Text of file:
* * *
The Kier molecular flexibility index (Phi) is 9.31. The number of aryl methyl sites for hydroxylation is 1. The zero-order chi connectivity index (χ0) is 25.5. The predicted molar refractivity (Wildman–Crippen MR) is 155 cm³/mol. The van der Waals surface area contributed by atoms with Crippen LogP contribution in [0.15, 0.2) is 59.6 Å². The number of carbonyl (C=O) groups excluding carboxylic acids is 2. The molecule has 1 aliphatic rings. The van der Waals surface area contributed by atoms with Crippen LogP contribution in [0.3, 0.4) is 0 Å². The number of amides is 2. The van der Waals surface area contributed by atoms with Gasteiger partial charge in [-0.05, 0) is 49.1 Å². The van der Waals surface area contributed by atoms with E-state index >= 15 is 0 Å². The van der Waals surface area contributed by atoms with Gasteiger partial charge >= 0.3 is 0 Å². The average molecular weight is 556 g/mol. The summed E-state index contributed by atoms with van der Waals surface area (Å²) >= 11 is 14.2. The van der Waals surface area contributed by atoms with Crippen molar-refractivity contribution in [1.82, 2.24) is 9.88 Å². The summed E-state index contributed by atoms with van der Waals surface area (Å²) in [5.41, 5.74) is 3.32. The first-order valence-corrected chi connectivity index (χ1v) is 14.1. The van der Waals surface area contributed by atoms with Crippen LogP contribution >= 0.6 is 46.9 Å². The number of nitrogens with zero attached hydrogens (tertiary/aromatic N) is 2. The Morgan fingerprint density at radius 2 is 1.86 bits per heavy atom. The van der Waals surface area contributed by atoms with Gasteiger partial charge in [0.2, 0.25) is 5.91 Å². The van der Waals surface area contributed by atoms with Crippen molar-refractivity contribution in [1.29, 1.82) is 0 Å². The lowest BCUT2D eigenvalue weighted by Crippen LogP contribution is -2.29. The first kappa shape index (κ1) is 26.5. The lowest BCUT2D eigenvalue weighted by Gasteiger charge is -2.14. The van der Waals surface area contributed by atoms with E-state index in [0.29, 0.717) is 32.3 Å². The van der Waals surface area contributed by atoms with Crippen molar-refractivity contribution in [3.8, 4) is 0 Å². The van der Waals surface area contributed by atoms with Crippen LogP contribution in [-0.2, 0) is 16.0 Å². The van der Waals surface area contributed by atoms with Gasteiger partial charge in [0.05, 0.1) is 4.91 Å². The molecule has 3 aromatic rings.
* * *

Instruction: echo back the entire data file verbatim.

The Kier molecular flexibility index (Phi) is 9.31. The number of aryl methyl sites for hydroxylation is 1. The zero-order chi connectivity index (χ0) is 25.5. The predicted molar refractivity (Wildman–Crippen MR) is 155 cm³/mol. The van der Waals surface area contributed by atoms with Crippen LogP contribution in [0.15, 0.2) is 59.6 Å². The number of carbonyl (C=O) groups excluding carboxylic acids is 2. The molecule has 1 aliphatic rings. The van der Waals surface area contributed by atoms with Crippen LogP contribution in [0.3, 0.4) is 0 Å². The number of amides is 2. The van der Waals surface area contributed by atoms with Gasteiger partial charge in [-0.05, 0) is 49.1 Å². The van der Waals surface area contributed by atoms with E-state index >= 15 is 0 Å². The van der Waals surface area contributed by atoms with Gasteiger partial charge >= 0.3 is 0 Å². The average molecular weight is 556 g/mol. The summed E-state index contributed by atoms with van der Waals surface area (Å²) >= 11 is 14.2. The van der Waals surface area contributed by atoms with Crippen molar-refractivity contribution in [1.82, 2.24) is 9.88 Å². The summed E-state index contributed by atoms with van der Waals surface area (Å²) in [5.41, 5.74) is 3.32. The first-order valence-corrected chi connectivity index (χ1v) is 14.1. The van der Waals surface area contributed by atoms with Crippen LogP contribution >= 0.6 is 46.9 Å². The number of nitrogens with zero attached hydrogens (tertiary/aromatic N) is 2. The Morgan fingerprint density at radius 2 is 1.86 bits per heavy atom. The van der Waals surface area contributed by atoms with Gasteiger partial charge in [0.2, 0.25) is 5.91 Å². The van der Waals surface area contributed by atoms with Crippen molar-refractivity contribution in [1.29, 1.82) is 0 Å². The lowest BCUT2D eigenvalue weighted by Crippen LogP contribution is -2.29. The first kappa shape index (κ1) is 26.5. The lowest BCUT2D eigenvalue weighted by Gasteiger charge is -2.14. The van der Waals surface area contributed by atoms with E-state index in [0.29, 0.717) is 32.3 Å². The van der Waals surface area contributed by atoms with Crippen molar-refractivity contribution in [3.8, 4) is 0 Å². The van der Waals surface area contributed by atoms with Crippen LogP contribution in [-0.2, 0) is 16.0 Å². The van der Waals surface area contributed by atoms with Gasteiger partial charge in [0.05, 0.1) is 4.91 Å². The molecule has 3 aromatic rings.